Amending the terms of the trust

The doctrine of an “excessive exercise” of the amending power

 In The Laws of Australia {Thompson Reuters) at [15.14.1450] under the section “It is the trustee’s plainest duty to obey the terms of the trust” the following is stated:

“Where the trust instrument confers a power of amendment, the conditions and restrictions imposed on its exercise must themselves be strictly observed.”

In Thomas on Powers , making reference to the doctrine of an “excessive exercise” of a power contained in a Trust Deed, Geraint Thomas at [8.02] states:

“Any exercise of a power which fails to comply with the express terms of the power is clearly excessive.”

At [25.20] under Power of Variation in the trust instrument, in Equity and Trusts in Australia (4th Edition) , GE Dal Pont and DRC Chalmers state:

“There are further general law restrictions on the scope of an even apparent unfettered power to vary, Firstly, a power to vary will not permit a variation removing a restriction of that power, secondly, its exercise cannot affect any vesting that has already taken place…..Thirdly, a power to vary a trust deed arguably does not extend to a variation that would alter the substratum of the trust {Lock v Westpac Banking Corp (1991) 25 NSWLR 593 at 602}

If the Power of Amendment could be used to materially alter the Power of Amendment, then an unauthorised amendment could be accomplished in two steps when it could not be accomplished in one step { Air Jamaica Ltd v Charlton [1999] 1 WLR 1399}.

The following cases are examples where these principles have been applied by the Courts:

NSW Masonic Youth Property Trust v Attorney-General [2009] NSWSC 1301

The Court ruled that a valid express trust was created on 2 March 1923 and that purported amendments in 1927 were not effective because they were no within the power to amend since no such power had been provided when the trust was created on 2 March 1923.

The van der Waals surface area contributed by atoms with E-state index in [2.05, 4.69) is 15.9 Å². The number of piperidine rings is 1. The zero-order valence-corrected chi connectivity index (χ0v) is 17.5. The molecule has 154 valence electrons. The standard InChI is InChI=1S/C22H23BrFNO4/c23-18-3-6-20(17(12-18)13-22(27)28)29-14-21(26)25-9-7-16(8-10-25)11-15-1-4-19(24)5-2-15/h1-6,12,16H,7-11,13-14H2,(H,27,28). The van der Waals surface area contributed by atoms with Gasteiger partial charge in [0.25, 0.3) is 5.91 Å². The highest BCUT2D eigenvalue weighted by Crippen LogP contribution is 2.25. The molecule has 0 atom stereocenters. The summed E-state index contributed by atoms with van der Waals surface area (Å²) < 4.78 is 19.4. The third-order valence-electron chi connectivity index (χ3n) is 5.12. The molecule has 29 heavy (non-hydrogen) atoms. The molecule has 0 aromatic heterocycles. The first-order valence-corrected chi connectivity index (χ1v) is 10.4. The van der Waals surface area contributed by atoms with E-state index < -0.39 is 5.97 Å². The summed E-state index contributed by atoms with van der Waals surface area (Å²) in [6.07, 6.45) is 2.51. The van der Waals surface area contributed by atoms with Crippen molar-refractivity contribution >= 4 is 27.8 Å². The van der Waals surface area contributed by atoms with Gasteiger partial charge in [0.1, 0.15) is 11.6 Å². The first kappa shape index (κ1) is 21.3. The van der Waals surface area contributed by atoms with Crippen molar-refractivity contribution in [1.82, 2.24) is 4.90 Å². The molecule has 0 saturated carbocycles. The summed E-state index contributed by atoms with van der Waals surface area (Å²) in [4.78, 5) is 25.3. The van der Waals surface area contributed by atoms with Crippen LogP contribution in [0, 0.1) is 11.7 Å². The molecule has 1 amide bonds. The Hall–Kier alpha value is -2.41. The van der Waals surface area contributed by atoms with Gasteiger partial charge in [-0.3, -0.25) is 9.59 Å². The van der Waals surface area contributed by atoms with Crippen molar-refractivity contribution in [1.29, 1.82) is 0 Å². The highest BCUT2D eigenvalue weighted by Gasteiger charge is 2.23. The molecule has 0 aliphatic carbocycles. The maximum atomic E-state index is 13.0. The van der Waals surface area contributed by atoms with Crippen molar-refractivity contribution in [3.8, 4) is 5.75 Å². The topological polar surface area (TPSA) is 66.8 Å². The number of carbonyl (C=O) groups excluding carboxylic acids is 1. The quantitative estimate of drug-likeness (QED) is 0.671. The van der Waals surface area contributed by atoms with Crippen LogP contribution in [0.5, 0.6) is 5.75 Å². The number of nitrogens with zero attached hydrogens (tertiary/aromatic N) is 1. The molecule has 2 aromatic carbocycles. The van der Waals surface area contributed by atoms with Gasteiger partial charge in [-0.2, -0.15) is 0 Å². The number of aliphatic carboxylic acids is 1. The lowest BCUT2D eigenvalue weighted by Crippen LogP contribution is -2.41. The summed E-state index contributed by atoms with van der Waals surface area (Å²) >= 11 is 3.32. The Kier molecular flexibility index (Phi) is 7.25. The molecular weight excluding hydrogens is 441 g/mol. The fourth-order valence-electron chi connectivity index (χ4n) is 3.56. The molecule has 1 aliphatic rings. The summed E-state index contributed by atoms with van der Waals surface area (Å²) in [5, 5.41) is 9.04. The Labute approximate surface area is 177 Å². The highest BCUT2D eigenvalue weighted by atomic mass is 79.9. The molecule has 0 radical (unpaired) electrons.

Sovereign Trustees Ltd & Anor v Glover & Ors [2007] EWHC 1750 (Ch)

Purported Accumulation sub-plan not established since the Trust Deed was not amended in accordance with the provisions of the amending power in the Trust Deed to establish the proposed Accumulation sub-plan (“money-purchase scheme”)

Walker Morris Trustees Ltd.v Masterson & Anor [2009] Pens LR 307, [2009] EWHC 1955 (Ch)

Amending power required the Fund Actuary to provide an “Actuarial Certificate” with any amending Deed confirming that the rights of any Members or of the widow or legal personal representative of a deceased Member would not be substantially prejudiced by the proposed amendment. Such a certificate was obtained with respect to the 1986 Amending Deed.

There were six later purported Amending Deeds however no Actuarial Certificate had been obtained and attached to the Deeds and there was no recital in these purported Amending Deeds that such a certificate had been so obtained.

The Court therefore held that the purported Amending Deeds that had failed to comply with the condition imposed by the amending power were therefore invalid.
The terms of the trust remained as they stood before the invalid amending Deeds were executed.

The Court made reference at [49] to what Lewison J had ruled at [20] in in Trustee Solutions v Dubery [2006] 36 P.L.R [2006] EWHC 1426 (Ch):-

“….the need to protect beneficiaries may well be powerful factors in choosing between rival constructions; but once the requirements of a valid means of alteration of the rules has been determined as a matter of construction, either a document satisfies those requirements or it does not”

Trustee Solutions Ltd & Ors v Dubery & Anor [2006] EWHC 1426 (Ch), [2007] 1 All ER 308, [2006] Pens LR 177, [2007] ICR 412, [2006] PLR 177